Additional Insurance Policies You Need When You Buy A Horse

If you've bought your first horse and are ready to find a boarding spot, you know you have to provide proof of insurance, especially for mortality. But there are additional optional coverages -- and an insurance issue that affects your own health -- that you really should look into before anything else. Owning a horse is not easy, and it can be fraught with loss and injury. But it can also be highly rewarding, and if you're willing to take a chance, getting comprehensive insurance coverage for the horse is essential.

Major Medical

The basic equine policy at many companies covers just mortality, or the death of the horse. However, the chances of the horse becoming sick or injured are good enough that you need a major medical rider on that policy at the very least. Even the best care can't eliminate all risks of injury or sickness, so have this rider in place.

As part of the major medical coverage, you should have surgical coverage, too. However, always double-check that. Sometimes you can find cheap major medical coverage that doesn't provide adequate surgical coverage, which can be a devastating discovery if you don't find out until the horse actually needs help.


It sounds like something out of the Old West, but horse theft is still a problem today. Unfortunately, your average horse mortality policy doesn't include theft coverage. Even if the stable your horse stays at has good security, you need to get theft coverage just in case. It's one of those situations where the need for the coverage might be rare, but if you don't have the coverage and find you need it, you would be hurting, badly.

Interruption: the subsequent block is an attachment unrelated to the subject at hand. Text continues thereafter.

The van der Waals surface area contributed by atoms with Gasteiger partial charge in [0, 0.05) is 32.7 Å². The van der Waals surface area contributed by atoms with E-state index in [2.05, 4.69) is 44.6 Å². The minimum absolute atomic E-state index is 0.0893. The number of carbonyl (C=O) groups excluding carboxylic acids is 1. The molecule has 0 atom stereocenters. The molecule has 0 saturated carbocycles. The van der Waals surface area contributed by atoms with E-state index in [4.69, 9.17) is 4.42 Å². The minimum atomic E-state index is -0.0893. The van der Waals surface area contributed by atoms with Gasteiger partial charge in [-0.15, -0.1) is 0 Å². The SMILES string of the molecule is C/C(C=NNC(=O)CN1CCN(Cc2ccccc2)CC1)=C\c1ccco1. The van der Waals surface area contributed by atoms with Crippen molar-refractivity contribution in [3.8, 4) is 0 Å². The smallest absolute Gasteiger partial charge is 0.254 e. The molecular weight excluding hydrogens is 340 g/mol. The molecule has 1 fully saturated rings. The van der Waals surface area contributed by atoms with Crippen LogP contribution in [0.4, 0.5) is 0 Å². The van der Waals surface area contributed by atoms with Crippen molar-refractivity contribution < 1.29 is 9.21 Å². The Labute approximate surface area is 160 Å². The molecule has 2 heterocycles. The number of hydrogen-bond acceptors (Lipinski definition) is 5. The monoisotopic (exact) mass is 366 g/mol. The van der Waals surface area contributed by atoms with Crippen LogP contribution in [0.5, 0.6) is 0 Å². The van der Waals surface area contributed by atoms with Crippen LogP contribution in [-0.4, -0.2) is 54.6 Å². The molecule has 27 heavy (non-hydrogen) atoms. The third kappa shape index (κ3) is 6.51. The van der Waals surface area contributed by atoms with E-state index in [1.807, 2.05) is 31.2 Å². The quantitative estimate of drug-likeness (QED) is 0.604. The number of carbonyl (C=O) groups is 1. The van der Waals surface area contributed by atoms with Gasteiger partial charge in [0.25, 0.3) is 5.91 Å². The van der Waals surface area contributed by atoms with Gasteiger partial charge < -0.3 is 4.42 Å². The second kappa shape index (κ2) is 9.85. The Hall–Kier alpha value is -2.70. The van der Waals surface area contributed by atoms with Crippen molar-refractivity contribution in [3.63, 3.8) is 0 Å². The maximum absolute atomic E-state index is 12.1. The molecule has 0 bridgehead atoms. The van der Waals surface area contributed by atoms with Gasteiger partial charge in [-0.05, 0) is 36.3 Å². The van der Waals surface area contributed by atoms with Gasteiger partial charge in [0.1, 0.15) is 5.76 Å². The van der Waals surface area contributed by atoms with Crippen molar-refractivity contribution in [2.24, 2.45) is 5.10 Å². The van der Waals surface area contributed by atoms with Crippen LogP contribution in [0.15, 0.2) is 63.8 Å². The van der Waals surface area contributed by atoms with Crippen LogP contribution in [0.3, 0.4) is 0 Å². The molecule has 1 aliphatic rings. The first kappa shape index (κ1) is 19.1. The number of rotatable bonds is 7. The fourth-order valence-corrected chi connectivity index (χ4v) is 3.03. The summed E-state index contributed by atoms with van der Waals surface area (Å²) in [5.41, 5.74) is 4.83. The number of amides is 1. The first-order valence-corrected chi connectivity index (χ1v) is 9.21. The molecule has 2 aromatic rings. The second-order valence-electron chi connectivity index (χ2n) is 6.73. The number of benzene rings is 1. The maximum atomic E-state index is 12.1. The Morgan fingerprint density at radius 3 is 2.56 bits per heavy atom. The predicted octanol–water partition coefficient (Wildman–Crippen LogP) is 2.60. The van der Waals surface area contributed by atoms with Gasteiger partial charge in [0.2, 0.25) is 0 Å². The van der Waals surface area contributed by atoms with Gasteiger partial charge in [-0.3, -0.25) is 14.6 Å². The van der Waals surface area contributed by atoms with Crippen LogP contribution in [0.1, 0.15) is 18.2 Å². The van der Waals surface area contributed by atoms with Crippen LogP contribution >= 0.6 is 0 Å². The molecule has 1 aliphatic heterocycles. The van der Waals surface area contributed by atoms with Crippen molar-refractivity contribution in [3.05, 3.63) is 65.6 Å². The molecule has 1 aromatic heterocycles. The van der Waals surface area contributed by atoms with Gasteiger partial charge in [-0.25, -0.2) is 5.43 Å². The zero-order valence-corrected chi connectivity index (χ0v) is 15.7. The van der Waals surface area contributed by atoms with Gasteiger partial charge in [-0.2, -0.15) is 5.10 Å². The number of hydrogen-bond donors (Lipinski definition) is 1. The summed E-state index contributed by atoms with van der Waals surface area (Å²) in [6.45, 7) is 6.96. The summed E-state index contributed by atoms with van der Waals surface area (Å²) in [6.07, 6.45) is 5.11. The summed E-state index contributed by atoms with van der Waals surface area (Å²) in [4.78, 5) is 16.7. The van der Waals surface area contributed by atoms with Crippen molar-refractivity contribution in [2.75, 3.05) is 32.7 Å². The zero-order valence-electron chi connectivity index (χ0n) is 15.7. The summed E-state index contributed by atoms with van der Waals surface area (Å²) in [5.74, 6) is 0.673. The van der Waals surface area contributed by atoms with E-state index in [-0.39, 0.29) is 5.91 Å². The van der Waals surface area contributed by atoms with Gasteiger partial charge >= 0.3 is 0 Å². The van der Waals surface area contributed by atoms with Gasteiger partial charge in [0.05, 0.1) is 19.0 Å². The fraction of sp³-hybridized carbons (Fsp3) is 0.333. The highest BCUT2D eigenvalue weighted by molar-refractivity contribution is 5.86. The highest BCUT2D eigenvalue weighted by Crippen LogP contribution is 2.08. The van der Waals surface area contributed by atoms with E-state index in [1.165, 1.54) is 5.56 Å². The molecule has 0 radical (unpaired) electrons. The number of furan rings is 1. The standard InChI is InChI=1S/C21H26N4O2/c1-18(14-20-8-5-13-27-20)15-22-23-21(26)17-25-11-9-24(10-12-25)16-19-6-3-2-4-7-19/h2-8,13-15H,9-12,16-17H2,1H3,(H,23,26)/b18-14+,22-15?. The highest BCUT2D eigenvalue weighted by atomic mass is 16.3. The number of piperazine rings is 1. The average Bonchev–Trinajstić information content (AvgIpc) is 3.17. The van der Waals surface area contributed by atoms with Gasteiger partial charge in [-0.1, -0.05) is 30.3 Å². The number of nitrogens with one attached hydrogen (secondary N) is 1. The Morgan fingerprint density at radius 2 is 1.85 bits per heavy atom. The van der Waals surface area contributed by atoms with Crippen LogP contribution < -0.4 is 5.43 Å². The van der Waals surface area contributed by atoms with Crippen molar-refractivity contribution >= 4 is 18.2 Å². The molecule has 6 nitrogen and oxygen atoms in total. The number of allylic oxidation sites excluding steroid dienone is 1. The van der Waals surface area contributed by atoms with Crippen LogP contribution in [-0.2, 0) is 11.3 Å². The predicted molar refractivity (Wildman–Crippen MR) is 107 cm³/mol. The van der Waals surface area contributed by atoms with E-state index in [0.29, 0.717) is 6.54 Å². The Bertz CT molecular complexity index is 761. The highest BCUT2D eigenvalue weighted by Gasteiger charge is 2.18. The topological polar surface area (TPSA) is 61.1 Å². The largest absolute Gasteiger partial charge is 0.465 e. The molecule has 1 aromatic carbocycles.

Workers Compensation and Liability

One issue you might come up against is possibly trading work for horse boarding. It's not unusual to find offers where you do some work around the stables for a discount on your boarding fee. However, that can be dangerous because if you're injured by a horse at the stable while doing that work, the insurance company involved might claim you're either an employee, or you're not covered because you shouldn't have been in the stables (instead letting an actual employee do the work). If you decide to participate in a work-board exchange like this, ensure the stable has workers compensation insurance for anyone who does any work there, no matter what the compensation is like.

You should also look into having liability insurance on your own horse's insurance policy, too. If your horse injures someone in the stables, and other insurance won't cover that person's injuries, he or she could end up suing you for compensation. It's better to have liability coverage for your horse, just in case.

Equine insurance doesn't have to be a complicated affair. Contact equine agents to get more information about what their policies cover. To find out more, speak with someone like Asset Equine & Ranch Insurance Agency.